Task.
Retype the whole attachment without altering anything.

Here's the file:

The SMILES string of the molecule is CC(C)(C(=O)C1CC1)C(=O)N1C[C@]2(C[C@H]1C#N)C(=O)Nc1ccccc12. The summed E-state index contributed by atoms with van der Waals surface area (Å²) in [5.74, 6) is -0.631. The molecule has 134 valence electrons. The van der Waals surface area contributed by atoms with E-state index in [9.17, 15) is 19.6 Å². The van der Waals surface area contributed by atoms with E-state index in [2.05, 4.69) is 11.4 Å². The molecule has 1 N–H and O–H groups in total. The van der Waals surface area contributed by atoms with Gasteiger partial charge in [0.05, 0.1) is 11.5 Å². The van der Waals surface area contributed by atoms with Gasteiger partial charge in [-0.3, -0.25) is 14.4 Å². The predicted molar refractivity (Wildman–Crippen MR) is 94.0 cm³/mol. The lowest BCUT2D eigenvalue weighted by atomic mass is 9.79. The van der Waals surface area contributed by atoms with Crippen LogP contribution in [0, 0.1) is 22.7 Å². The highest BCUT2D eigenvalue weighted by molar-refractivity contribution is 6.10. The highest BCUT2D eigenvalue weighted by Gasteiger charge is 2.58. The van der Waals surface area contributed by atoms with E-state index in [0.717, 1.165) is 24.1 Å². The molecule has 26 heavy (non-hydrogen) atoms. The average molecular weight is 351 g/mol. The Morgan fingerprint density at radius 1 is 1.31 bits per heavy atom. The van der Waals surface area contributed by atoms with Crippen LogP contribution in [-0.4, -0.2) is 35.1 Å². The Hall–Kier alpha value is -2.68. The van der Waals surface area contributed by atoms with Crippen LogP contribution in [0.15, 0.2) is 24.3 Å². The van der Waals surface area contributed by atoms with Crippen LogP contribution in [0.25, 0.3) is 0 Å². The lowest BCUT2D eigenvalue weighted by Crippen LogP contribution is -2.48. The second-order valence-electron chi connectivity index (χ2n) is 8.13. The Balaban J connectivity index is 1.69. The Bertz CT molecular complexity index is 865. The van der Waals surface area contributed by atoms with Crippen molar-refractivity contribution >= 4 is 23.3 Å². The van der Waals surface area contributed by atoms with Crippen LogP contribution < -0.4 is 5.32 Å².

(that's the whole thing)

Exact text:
The SMILES string of the molecule is CC(C)(C(=O)C1CC1)C(=O)N1C[C@]2(C[C@H]1C#N)C(=O)Nc1ccccc12. The summed E-state index contributed by atoms with van der Waals surface area (Å²) in [5.74, 6) is -0.631. The molecule has 134 valence electrons. The van der Waals surface area contributed by atoms with E-state index in [9.17, 15) is 19.6 Å². The van der Waals surface area contributed by atoms with E-state index in [2.05, 4.69) is 11.4 Å². The molecule has 1 N–H and O–H groups in total. The van der Waals surface area contributed by atoms with Gasteiger partial charge in [0.05, 0.1) is 11.5 Å². The van der Waals surface area contributed by atoms with Gasteiger partial charge in [-0.3, -0.25) is 14.4 Å². The predicted molar refractivity (Wildman–Crippen MR) is 94.0 cm³/mol. The lowest BCUT2D eigenvalue weighted by atomic mass is 9.79. The van der Waals surface area contributed by atoms with Crippen LogP contribution in [0, 0.1) is 22.7 Å². The highest BCUT2D eigenvalue weighted by molar-refractivity contribution is 6.10. The highest BCUT2D eigenvalue weighted by Gasteiger charge is 2.58. The van der Waals surface area contributed by atoms with E-state index in [0.717, 1.165) is 24.1 Å². The molecule has 26 heavy (non-hydrogen) atoms. The average molecular weight is 351 g/mol. The Morgan fingerprint density at radius 1 is 1.31 bits per heavy atom. The van der Waals surface area contributed by atoms with Crippen LogP contribution in [-0.4, -0.2) is 35.1 Å². The Hall–Kier alpha value is -2.68. The van der Waals surface area contributed by atoms with Crippen LogP contribution in [0.15, 0.2) is 24.3 Å². The van der Waals surface area contributed by atoms with Crippen LogP contribution in [0.25, 0.3) is 0 Å². The lowest BCUT2D eigenvalue weighted by Crippen LogP contribution is -2.48. The second-order valence-electron chi connectivity index (χ2n) is 8.13. The Balaban J connectivity index is 1.69. The Bertz CT molecular complexity index is 865. The van der Waals surface area contributed by atoms with Crippen molar-refractivity contribution >= 4 is 23.3 Å². The van der Waals surface area contributed by atoms with Crippen LogP contribution < -0.4 is 5.32 Å².